Tar Heels no longer just frontrunners

While getting accustomed to “Second-Half Marcus,” North Carolina is getting comfortable becoming a second-half team.

Before the Tar Heels' current 10-game win streak, they were frontrunners. If they led or were tied at halftime, they won the game. If they trailed, they lost. It happened every time.

Now the Heels have won their past three games when faced with a halftime deficit. The margins have incrementally gotten bigger too: from 36-33 at Florida State, to 37-30 against Duke and 34-26 at North Carolina State.

During its winning streak, Carolina has shot 54.4 percent from the field in the second half (and overtime). The first meeting with the Wolfpack (38.9 percent) was the only time that Carolina didn’t shoot a higher percentage in the second half. In four of those games (Clemson, Georgia Tech, Florida State, Wake Forest), the Heels shot more than 60 percent in the second half.

But this is more than about shooting. The Heels have shown more fight when behind than they did earlier in the season. The State win was exactly the kind of game they previously would have lost -- especially after trailing by six in overtime.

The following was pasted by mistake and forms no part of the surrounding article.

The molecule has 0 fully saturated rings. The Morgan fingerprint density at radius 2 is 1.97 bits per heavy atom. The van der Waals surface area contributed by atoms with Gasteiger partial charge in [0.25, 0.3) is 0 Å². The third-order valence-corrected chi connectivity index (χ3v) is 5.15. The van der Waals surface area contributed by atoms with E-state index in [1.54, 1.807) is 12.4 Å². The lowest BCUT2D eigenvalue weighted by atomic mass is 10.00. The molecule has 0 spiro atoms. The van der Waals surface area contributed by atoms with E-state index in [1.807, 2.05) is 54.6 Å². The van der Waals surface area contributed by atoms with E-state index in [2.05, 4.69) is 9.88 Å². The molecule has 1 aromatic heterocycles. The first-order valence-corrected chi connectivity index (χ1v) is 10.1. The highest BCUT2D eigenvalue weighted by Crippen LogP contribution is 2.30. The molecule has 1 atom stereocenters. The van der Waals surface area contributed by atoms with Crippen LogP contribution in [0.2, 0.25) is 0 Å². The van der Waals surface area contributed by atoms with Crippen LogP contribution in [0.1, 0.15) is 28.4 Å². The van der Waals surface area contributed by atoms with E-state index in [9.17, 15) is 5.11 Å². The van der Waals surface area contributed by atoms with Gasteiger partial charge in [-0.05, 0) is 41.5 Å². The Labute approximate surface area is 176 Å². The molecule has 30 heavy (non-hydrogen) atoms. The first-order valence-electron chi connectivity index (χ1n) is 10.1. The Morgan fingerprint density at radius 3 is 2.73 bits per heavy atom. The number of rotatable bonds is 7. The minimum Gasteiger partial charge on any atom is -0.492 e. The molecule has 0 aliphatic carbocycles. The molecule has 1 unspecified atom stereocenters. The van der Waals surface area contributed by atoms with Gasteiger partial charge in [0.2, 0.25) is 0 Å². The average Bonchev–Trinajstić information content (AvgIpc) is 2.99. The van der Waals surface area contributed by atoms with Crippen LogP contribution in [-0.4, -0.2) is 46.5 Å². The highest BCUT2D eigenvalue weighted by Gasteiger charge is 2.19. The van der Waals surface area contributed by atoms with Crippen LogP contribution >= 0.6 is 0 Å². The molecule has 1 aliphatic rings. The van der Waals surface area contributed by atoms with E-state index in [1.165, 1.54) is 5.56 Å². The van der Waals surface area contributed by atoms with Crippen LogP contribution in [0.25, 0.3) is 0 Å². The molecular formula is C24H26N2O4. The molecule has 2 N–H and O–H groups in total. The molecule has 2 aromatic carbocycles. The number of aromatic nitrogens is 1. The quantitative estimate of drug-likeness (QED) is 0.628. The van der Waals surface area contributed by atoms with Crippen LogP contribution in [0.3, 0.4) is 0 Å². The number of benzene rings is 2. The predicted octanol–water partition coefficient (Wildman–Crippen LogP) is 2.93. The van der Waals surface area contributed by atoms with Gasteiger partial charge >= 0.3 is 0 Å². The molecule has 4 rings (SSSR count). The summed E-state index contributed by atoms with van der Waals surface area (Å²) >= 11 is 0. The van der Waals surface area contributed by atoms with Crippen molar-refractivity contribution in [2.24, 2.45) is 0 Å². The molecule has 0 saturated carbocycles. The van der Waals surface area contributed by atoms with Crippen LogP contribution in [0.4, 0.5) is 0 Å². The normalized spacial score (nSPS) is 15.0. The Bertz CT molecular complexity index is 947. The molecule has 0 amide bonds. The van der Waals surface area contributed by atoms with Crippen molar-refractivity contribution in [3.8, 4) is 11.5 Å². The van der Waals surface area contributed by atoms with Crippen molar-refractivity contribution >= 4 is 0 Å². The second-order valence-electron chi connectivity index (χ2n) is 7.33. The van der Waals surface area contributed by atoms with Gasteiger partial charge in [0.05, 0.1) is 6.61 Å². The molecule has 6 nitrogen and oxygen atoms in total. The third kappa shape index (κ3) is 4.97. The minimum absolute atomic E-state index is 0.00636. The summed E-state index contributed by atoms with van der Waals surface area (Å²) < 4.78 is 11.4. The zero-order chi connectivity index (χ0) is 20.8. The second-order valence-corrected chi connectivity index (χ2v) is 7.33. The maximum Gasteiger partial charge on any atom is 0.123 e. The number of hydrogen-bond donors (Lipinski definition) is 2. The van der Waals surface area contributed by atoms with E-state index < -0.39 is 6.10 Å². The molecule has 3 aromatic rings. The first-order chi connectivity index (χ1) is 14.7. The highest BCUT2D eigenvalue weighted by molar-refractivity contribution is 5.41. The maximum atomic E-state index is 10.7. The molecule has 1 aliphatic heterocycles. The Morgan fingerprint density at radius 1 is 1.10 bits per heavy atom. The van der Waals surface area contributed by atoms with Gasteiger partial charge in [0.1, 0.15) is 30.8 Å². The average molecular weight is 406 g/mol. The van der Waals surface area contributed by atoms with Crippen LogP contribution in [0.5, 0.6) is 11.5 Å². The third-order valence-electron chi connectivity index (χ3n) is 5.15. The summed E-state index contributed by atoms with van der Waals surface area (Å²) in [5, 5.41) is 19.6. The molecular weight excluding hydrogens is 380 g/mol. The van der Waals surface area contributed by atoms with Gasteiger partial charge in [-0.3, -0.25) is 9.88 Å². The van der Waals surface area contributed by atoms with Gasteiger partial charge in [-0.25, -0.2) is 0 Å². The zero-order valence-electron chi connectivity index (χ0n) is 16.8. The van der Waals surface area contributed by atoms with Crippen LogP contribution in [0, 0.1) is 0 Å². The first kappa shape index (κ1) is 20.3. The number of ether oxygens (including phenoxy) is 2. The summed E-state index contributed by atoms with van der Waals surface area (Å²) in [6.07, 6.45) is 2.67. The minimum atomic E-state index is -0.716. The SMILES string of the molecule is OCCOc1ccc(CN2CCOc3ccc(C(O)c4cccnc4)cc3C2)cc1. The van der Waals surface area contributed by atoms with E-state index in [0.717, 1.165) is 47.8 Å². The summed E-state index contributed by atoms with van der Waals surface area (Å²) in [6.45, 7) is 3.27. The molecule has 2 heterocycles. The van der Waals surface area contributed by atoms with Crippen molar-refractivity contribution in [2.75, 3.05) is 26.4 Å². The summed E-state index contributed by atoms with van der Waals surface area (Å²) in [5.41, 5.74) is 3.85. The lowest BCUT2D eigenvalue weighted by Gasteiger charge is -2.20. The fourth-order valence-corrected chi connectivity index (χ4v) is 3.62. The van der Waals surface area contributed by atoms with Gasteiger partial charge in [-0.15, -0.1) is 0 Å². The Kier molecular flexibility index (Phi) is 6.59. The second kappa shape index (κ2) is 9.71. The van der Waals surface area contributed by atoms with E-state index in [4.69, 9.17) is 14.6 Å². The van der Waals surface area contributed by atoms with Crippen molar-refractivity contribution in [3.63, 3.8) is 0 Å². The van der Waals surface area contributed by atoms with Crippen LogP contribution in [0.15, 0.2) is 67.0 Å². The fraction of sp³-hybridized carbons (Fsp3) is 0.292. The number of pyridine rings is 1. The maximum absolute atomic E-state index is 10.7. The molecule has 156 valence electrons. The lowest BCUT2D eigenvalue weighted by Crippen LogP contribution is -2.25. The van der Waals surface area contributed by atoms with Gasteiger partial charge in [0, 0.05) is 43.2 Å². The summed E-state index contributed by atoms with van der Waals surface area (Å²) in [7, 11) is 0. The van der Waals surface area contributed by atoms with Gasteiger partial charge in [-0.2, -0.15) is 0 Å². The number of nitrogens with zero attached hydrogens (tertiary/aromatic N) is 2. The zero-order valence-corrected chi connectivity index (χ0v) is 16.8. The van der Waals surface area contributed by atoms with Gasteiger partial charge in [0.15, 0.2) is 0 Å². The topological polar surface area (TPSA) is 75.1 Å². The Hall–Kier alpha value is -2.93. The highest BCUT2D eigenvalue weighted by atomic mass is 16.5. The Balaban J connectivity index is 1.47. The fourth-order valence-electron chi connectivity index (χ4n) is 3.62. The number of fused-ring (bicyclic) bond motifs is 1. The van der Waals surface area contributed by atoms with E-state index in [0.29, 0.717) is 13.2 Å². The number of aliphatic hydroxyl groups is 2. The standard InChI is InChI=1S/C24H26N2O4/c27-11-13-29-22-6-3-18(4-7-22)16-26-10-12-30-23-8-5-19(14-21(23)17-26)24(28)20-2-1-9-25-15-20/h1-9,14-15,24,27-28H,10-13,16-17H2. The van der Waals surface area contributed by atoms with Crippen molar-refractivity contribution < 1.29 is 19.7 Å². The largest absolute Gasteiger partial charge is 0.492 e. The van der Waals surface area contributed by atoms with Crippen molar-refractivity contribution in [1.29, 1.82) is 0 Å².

“You can say that prior to the beginning of the season, we didn’t have the mental toughness to get through something like this,” senior guard Leslie McDonald said. “We probably would have laid there and died, but we didn’t give up. Marcus [Paige] took control of the team. Mac (James Michael McAdoo) scored the big bucket toward the end and tied us up. Everybody didn’t give in. We all knew what we wanted to do, and we executed it.”

Everyone outside of Paige and J.P. Tokoto was struggling against the Pack. The Heels had 11 turnovers in the first half -- including two shot-clock violations and Brice Johnson stepping over the line while making an in-bounds pass. McAdoo missed his first seven shot attempts and finished just 2 of 11. But they fought through all of their mistakes.

“This says two things, that we can afford to not play our best and still win,” McAdoo said. “But also we can win in a variety of ways. Looking back at the past couple games where the starting five all scores over double digits; some games we only have a couple of guys putting up big numbers; and games like [Wednesday] when everyone plays subpar and Marcus just says, ‘Watch me work.’”

Teams that advance deep in the NCAA tournament usually encounter a game like Wednesday. If the Heels are faced with that situation in the postseason, they’ll have a winning example to reference and a reason to keep believing.

“We’ve been in a lot of tough games, and I just think we have a lot of confidence in each other and the coaching staff has a lot of confidence in us,” freshman guard Nate Britt said. “With everyone knowing that we have each other’s backs, we just keep fighting until the end of the game.”